The principles advocate for the creation of long-term shareholder value. Our guidance to members over the past several years has skewed unabashedly toward boards prioritizing long-term value creation. In fact, our 2015 Report of the NACD Blue Ribbon Commission on the Board and Long-Term Value Creation emphasizes the need for directors to align short-term goals—and executive compensation—with long-term strategy. The report provides tools and practical recommendations including, among others, the following:
Boards should consider recommending a move away from quarterly earnings guidance in favor of broader guidance parameters tied to long-term performance and strategic objectives.
The board’s CEO selection and evaluation processes should include an assessment of the extent to which he or she can be an effective advocate for the firm’s long-term strategy.
The nominating and governance committee should approach board composition and succession planning with long-term needs in mind, based on the director skills that will be most relevant to the company’s strategy in three, five, or more years.
Role of the Lead Director
The role of the lead independent director emerged as another key area where board effectiveness can improve. We at NACD believe that the lead independent director should spearhead efforts to intensify the board’s efficacy by identifying and addressing weaknesses in process and individual director performance. An effective lead independent director should be able to provide criticism that is both respectful and objective, and be able to ensure every director’s voice is heard. To put it simply, the lead independent director should bring out the very best in the board. Our NACD Blue Ribbon Commission Report on the Effective Lead Director provides practical guidance on how to do that.
Board Composition and Diversity
Public-company boards should have a diverse and complimentary mix of backgrounds, experiences, and skills, according to the Commonsense Principles. While this is an area in which we’ve not seen much movement—aside from a slight increase in gender diversity, with 79 percent of NACD survey respondents reporting they have at least one woman director on their board compared with 77 percent in 2014—our Report of the NACD Blue Ribbon Commission on the Diverse Board: Moving From Interest to Action provides very practical advice and tools, including a board-level discussion guide on diversity, that can help boards make diverse board composition a priority. Additional information can be found in NACD’s Board Diversity Resource Center.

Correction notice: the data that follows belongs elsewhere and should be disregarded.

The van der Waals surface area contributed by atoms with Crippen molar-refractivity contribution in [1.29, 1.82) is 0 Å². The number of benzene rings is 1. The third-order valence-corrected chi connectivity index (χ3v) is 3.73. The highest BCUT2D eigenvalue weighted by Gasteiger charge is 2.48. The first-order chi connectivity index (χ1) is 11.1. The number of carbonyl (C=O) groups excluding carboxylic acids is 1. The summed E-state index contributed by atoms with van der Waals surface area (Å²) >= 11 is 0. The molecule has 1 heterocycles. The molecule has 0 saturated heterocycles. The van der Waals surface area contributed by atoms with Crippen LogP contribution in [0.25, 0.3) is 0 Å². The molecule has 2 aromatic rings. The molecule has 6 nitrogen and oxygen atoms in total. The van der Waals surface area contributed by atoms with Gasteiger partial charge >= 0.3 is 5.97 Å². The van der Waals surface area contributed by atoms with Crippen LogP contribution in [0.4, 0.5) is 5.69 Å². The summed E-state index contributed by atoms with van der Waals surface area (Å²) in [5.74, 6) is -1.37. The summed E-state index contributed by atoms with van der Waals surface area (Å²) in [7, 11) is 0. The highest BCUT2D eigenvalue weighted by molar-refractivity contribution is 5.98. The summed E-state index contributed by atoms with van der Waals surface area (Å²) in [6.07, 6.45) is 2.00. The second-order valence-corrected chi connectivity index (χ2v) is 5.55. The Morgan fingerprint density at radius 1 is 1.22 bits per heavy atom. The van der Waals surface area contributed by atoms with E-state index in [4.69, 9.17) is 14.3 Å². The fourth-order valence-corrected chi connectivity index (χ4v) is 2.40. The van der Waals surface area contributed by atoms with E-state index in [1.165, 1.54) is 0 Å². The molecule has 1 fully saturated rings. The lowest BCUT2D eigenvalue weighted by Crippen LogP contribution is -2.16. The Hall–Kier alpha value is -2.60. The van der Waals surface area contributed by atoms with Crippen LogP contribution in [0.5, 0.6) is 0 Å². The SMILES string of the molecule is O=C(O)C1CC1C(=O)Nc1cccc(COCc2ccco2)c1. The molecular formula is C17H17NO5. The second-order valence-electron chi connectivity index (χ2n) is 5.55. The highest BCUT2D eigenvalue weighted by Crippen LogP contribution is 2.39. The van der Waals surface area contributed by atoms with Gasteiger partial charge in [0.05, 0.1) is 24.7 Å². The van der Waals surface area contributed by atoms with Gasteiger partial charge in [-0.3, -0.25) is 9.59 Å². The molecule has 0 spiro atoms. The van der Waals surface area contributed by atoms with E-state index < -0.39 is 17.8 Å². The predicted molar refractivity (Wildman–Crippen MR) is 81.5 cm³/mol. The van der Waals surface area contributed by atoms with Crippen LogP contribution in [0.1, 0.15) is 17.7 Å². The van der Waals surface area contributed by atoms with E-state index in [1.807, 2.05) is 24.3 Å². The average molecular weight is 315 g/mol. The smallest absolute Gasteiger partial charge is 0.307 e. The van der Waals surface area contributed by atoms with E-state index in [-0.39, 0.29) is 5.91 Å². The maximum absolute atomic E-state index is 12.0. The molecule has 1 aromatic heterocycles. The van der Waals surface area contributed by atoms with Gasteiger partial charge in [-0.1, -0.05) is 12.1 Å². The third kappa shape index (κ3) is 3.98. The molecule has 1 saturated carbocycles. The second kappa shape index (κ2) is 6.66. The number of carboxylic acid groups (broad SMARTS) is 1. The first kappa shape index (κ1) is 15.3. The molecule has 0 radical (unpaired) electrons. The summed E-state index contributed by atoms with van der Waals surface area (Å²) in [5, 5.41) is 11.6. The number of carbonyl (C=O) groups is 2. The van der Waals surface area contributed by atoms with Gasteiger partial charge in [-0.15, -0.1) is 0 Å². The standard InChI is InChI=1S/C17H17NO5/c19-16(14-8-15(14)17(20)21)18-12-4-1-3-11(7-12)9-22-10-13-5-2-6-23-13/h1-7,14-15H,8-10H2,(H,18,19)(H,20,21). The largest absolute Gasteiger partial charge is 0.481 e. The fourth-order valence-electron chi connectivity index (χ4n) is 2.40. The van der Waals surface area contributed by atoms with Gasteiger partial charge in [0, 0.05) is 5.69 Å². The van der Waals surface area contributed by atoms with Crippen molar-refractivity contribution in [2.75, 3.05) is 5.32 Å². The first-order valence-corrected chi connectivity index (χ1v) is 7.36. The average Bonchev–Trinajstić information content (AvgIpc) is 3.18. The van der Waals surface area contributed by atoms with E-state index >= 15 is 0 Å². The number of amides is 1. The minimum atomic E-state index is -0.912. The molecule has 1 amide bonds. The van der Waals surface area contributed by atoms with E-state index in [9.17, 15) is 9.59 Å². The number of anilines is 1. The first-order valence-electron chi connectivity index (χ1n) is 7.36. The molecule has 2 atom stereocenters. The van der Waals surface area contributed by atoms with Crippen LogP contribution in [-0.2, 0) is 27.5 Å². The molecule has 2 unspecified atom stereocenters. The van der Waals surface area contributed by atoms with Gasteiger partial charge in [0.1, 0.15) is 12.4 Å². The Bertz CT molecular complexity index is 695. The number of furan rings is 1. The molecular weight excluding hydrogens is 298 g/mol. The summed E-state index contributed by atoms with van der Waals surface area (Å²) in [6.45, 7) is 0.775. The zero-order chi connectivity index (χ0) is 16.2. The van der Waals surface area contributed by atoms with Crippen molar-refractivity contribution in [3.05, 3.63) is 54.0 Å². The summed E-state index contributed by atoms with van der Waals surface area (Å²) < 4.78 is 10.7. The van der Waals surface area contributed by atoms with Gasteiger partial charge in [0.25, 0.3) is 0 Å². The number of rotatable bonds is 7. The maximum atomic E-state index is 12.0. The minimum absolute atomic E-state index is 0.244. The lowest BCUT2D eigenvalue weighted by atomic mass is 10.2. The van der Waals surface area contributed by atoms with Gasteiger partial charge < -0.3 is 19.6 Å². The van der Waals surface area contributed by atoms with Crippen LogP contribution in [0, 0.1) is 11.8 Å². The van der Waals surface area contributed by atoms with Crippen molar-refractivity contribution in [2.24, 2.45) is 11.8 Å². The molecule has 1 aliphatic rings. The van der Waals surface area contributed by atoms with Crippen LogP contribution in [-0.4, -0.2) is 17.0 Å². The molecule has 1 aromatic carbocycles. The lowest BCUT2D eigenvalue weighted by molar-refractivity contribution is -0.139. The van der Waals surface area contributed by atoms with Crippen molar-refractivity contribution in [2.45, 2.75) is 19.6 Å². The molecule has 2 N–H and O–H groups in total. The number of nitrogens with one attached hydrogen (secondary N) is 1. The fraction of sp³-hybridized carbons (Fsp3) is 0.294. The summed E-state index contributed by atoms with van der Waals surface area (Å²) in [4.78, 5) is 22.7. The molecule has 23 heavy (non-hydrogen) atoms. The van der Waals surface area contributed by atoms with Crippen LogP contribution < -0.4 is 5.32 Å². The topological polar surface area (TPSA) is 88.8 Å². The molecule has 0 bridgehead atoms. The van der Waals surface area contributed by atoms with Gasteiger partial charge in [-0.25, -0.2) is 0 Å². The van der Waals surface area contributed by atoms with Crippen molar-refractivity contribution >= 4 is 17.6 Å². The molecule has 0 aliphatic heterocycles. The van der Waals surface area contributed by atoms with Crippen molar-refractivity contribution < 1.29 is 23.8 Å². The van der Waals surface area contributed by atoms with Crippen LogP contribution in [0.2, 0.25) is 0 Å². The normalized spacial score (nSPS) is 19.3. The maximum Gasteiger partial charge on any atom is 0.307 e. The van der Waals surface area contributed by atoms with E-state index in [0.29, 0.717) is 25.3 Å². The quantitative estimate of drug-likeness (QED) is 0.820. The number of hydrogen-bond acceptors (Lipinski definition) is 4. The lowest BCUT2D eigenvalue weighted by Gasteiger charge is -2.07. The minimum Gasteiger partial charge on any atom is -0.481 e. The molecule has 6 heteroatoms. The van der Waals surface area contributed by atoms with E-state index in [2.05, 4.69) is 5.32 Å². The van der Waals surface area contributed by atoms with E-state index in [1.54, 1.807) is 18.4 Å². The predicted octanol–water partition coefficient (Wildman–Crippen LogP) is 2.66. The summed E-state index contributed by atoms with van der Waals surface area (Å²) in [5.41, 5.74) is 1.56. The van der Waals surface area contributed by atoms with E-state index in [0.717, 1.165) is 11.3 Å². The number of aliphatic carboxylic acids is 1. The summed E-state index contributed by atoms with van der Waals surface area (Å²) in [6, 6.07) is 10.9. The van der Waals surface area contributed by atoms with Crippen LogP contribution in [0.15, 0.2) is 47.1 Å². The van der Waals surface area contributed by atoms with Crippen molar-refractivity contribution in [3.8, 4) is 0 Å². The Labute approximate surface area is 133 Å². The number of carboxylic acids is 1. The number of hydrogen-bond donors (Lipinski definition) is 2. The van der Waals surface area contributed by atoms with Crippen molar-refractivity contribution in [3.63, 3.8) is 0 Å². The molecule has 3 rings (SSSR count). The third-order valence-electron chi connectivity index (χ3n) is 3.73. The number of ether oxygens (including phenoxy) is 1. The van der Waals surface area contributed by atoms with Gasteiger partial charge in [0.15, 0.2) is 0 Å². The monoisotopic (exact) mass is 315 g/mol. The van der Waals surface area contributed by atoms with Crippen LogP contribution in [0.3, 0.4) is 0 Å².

Non-GAAP Financial Metrics
The use of non-GAAP metrics in financial reporting has been widely scrutinized by regulators. Mary Jo White, chair of the U.S. Securities and Exchange Commission, stated last December that non-GAAP metrics deserve “close attention, both to make sure that our current rules are being followed and to ask whether they are sufficiently robust in light of current market practices.” NACD’s Audit Committee Chair Advisory Council, a prestigious group of Fortune 500 committee chairs, met a few months ago to discuss the use of non-GAAP metrics. The council made an important recommendation:
From a governance perspective, audit committees should ensure that there are adequate controls in place to help mitigate the risk of management bias in measuring and reporting non-GAAP measures, and that these controls are frequently assessed.
Our resources and messaging have always been—and will continue to be—shaped by directors who actively contribute to better board-governance practice. As the largest gathering of directors in the United States, NACD’s 2016 Global Board Leaders’ Summit will convene some of the best minds in governance to continue the dialogue on how boards can adopt leading practices. We believe in and strongly support good corporate governance and will continue to provide resources to help directors effectively oversee U.S. businesses. For more information on the governance principles NACD has established, please review our Key Agreed Principles to Strengthen Corporate Governance for U.S. Publicly Traded Companies.